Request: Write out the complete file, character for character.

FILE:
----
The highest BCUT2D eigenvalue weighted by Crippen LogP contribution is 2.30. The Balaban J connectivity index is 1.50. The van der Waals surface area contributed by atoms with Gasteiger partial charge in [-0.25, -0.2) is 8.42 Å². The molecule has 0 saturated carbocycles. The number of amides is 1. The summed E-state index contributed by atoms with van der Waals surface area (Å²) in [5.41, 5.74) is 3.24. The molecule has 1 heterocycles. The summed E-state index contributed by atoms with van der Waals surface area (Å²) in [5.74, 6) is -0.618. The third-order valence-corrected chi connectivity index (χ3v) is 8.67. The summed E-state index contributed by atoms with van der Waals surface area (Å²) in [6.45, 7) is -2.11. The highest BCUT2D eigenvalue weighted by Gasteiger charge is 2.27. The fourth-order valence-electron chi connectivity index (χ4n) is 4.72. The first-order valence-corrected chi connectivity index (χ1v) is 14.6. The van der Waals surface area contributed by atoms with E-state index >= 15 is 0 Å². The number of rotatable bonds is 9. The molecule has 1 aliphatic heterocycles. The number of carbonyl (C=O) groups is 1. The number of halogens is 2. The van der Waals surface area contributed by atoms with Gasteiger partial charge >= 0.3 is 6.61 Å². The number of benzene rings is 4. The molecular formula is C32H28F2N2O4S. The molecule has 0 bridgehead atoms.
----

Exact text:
The highest BCUT2D eigenvalue weighted by Crippen LogP contribution is 2.30. The Balaban J connectivity index is 1.50. The van der Waals surface area contributed by atoms with Gasteiger partial charge in [-0.25, -0.2) is 8.42 Å². The molecule has 0 saturated carbocycles. The number of amides is 1. The summed E-state index contributed by atoms with van der Waals surface area (Å²) in [5.41, 5.74) is 3.24. The molecule has 1 heterocycles. The summed E-state index contributed by atoms with van der Waals surface area (Å²) in [5.74, 6) is -0.618. The third-order valence-corrected chi connectivity index (χ3v) is 8.67. The summed E-state index contributed by atoms with van der Waals surface area (Å²) in [6.45, 7) is -2.11. The highest BCUT2D eigenvalue weighted by Gasteiger charge is 2.27. The fourth-order valence-electron chi connectivity index (χ4n) is 4.72. The first-order valence-corrected chi connectivity index (χ1v) is 14.6. The van der Waals surface area contributed by atoms with E-state index >= 15 is 0 Å². The number of rotatable bonds is 9. The molecule has 1 aliphatic heterocycles. The number of carbonyl (C=O) groups is 1. The number of halogens is 2. The van der Waals surface area contributed by atoms with Gasteiger partial charge >= 0.3 is 6.61 Å². The number of benzene rings is 4. The molecular formula is C32H28F2N2O4S. The molecule has 0 bridgehead atoms.